WASHINGTON (Reuters) - Wall Street may be facing an uncomfortable four years after President-elect Joe Biden’s team confirmed on Monday it planned to nominate two consumer champions to lead top financial agencies, signaling a tougher stance on the industry than many had anticipated.
Gary Gensler will serve as chair of the Securities and Exchange Commission (SEC) and Federal Trade Commission member Rohit Chopra will head the Consumer Financial Protection Bureau (CFPB). Progressives see the agencies as critical to advancing policy priorities on climate change and social justice.
Wall Street-friendly Republicans on Monday criticized Biden for bowing to leftists, warning the picks would be divisive.
“The Biden team is pandering to members of the far-left,” Patrick McHenry, lead Republican on the House of Representatives finance panel said of Chopra, while warning Gensler should “resist pressure to commandeer our securities disclosure regime to try to fix non-economic issues or social problems.”
The chair of the derivatives regulator from 2009 to 2014, Gensler implemented new swaps trading rules created by Congress after the financial crisis, developing a reputation as a tough operator willing to stand up to powerful Wall Street interests.
Chopra helped set up the CFPB after the crisis and served as its first student loan ombudsman. At the FTC, he campaigned for tougher rules for big tech companies on consumer privacy and competition, and for stricter enforcement penalties.
DEMOCRATS IN CONTROL
With Republicans appearing to have a good chance to maintain control of the Senate following the Nov. 3 election, financial executives had hoped Biden would pursue more moderate picks. But Democratic victories in two Georgia run-off elections earlier this month mean Democrats will have effective control of the chamber once Biden and Vice President-elect Kamala Harris are sworn in on Wednesday.
Those wins also mean anti-Wall Street firebrand Sherrod Brown will lead the powerful Senate Banking Committee. He has said he plans to try to repeal Wall Street-friendly rules introduced by President Donald Trump’s regulators.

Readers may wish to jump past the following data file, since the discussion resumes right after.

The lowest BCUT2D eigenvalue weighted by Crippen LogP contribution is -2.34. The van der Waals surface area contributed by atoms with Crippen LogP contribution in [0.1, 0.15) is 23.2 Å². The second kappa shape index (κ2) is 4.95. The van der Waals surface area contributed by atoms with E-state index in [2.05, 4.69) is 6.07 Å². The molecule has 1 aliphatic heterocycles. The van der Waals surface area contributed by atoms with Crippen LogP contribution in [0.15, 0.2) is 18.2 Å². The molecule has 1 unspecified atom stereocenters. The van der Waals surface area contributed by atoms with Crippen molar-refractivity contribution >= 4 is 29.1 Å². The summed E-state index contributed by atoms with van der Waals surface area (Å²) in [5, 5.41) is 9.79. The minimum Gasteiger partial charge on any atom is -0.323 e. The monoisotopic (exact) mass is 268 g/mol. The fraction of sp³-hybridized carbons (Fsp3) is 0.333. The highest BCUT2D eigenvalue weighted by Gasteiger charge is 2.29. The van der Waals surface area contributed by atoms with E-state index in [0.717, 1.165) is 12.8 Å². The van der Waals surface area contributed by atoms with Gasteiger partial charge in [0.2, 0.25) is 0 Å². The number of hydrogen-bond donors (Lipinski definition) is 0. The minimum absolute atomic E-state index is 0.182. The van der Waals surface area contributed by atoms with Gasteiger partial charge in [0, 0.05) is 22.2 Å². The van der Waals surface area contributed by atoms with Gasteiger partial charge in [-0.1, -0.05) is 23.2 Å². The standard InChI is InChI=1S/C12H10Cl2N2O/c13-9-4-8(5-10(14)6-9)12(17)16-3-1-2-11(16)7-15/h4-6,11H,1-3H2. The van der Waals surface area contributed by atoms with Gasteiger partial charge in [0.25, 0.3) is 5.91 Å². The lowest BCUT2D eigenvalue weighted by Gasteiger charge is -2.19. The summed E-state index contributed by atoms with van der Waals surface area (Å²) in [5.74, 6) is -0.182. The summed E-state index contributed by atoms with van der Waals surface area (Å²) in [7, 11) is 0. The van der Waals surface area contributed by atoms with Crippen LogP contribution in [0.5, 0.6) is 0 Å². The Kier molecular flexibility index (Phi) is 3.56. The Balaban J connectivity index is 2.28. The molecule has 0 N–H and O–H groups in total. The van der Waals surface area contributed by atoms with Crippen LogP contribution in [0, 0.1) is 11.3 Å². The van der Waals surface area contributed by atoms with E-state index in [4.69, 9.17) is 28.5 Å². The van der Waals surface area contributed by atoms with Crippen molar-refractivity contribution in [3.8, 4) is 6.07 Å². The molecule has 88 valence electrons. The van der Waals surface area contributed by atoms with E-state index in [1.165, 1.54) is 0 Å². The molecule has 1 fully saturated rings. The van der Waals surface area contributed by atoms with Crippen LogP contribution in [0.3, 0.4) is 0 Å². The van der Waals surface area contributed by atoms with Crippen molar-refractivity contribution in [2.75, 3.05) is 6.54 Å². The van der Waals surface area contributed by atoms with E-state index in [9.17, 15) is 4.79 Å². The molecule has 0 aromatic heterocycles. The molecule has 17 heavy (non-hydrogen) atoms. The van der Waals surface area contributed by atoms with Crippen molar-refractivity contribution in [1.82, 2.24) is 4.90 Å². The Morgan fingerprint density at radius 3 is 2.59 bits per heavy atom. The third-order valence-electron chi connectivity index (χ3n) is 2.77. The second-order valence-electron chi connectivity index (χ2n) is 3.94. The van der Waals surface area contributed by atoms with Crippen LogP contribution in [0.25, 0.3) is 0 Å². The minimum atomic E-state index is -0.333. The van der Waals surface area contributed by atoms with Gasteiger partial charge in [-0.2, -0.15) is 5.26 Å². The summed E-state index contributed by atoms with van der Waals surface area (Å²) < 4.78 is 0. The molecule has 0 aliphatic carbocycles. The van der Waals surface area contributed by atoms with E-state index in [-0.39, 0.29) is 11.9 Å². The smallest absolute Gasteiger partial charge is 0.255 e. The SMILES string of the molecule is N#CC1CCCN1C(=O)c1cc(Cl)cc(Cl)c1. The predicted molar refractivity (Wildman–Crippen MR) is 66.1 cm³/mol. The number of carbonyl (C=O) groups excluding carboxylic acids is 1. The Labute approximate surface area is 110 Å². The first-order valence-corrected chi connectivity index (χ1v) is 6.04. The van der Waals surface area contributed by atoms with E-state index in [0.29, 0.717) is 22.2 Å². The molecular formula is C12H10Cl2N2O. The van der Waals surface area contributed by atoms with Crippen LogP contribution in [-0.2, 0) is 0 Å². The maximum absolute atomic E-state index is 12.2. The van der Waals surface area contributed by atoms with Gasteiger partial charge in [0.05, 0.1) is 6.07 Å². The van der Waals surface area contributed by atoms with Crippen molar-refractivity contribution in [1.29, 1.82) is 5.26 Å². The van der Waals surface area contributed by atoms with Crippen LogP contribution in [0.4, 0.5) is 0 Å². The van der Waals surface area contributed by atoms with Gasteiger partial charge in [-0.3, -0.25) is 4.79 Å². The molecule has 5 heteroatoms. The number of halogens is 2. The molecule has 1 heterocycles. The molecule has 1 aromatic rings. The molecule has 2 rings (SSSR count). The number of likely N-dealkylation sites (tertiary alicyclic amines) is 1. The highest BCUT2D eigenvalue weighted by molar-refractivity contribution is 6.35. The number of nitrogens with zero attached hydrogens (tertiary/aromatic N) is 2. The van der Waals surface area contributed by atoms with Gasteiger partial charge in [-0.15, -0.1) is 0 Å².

On Monday, Brown hailed Chopra as a “bold” choice who would ensure the CFPB “plays a leading role in combating racial inequities in our financial system,” while Gensler would “hold bad actors accountable” and put “working families first.”
Gensler is expected to pursue new corporate disclosures on climate change related-risks, political spending, and the composition and treatment of company workforces, and to complete post-crisis executive compensation curbs, among other rules.
Chopra is expected to review payday lending and debt-collection rules, which influential consumer groups say won’t protect Americans. They also hope he will stamp out exorbitant lending rates and abusive debt-collection practices, address the student debt burden and gaps in minorities’ access to credit.
“The CFPB has an incredibly important job to do, including stopping financial rip-offs,” said Lisa Donner, executive director at Americans for Financial Reform, a think tank. “It also has an urgent role to play in helping families survive and recover from the pandemic-induced economic crisis.”
Biden, though, will first have to fire Kathy Kraninger, the current CFPB director, a power he will have thanks to a ruling last year by the Supreme Court which said the CFPB director served at the president’s will.
But Richard Hunt, chief executive of the Consumer Bankers Association, rejected the idea that Biden should automatically use that power.
“CBA does not believe it is in the best interest of consumers to have a new Director with each change in Administration. This whip-saw effect will stifle innovation and prevent consistent regulations,” Hunt said in an usually forceful statement.
Reporting by Michelle Price; Editing by Paul Simao
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